Based on my analysis of this stock, and its current valuation, I initiated a position in the stock on July 18, at a price of $19.52.

I'll finish with the outlook for ORI as stated in the recent CEO letter from March, 2017:

Old Republic’s Outlook is Very Positive 

"Assessing the current insurance scene and the competitive forces at work makes us very comfortable with our state of affairs. We are not and have no aspiration to be among the biggest in our industry. But we’re confident in our ability to compete toe-to-toe with those players. Our current capitalization is more than enough to 1) provide a necessary financial cushion, and 2) add capital to individual subsidiaries so they may take advantage of existing and new opportunities.

As long-term observers and practitioners in insurance, we have a great appreciation for the merits of purposeful rather than growth “because we can.” Acquisitions – many of which we’ve done over the decades – can be a good way to add impetus, access new approaches to organic growth, and fill product distribution channels gaps. But acquisitions can also bring problems and cultural differences that may be so intractable as to distract management’s attention from a wellknown and reliably performing enterprise. To us, the bottom line is that we see very little of worth to acquire in today’s insurance landscape.

The preferred sources of growth, however, will continue to come from our existing business. They will spring from the relationships, intellectual capital, and independent mindset that our people bring to the table. It will come from Old Republic’s good name, and its reputation for being a good place to do business. We’re convinced that ideas will arise that will be a fit with our culture, values, and dedication to doing things right for customers and shareholders alike. With all this, we plan to support and enhance organic growth, and to sponsor highly focused, specialty underwriting ventures (as we last did early in 2015). Most of the operating challenges encountered during the Great Recession years and their lingering aftermath are behind us.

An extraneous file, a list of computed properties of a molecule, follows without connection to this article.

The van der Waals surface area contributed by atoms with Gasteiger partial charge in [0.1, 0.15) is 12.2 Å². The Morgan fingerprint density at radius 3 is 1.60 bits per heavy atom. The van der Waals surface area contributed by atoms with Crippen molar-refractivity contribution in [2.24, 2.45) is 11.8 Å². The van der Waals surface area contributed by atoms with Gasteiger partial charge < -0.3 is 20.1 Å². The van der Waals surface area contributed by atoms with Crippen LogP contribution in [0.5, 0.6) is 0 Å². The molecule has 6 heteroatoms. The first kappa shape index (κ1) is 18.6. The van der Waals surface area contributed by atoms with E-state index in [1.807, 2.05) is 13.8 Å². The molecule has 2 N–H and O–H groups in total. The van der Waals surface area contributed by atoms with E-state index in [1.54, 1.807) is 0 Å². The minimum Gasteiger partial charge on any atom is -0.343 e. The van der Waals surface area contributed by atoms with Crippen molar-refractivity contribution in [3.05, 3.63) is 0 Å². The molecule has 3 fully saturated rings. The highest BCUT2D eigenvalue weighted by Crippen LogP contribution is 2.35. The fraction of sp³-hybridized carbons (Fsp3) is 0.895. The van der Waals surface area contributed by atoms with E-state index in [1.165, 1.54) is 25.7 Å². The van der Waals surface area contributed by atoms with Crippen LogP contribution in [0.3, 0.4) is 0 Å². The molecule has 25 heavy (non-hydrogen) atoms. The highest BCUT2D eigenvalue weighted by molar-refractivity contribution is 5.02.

We’re optimistic that our Company is on track to see positive performance which will benefit our customers and serious investors in our stock."

Respectfully submitted on behalf of the Board of Directors, Aldo C. Zucaro Chairman and Chief Executive Officer Chicago, Illinois March 10, 2017

Tuesday, July 11, 2017

Selling Coca-Cola

I sold my full position in KO today, price was $44.42.  I bought the stock back in 2011, have have a cumulative gain in the stock since then of around 28%, which trails the S&P 500 significantly over the same period.  Here is a FastGraph for KO:

What concerns me about KO is their shrinking top line.  They've been losing sales for 5 consecutive years, and seem unable to turn it around.  They've also had declining EPS since 2013, and they are borrowing money to buy back back shares.  This is increasing their debt, and artificially inflating their EPS.  Not a recipe for long term success.

Further, from a big picture standpoint, I think increasingly, there is a war developing on sugar and sugary drinks, and at today's price, the stock is pretty significantly overvalued.

So I'm selling.  I'm banking the cash for now until a better opportunity arrives.....I may dump the money into a telecom or utility for the dividends while a wait.

KO has been riding on its brand name for years.....too much risk for me.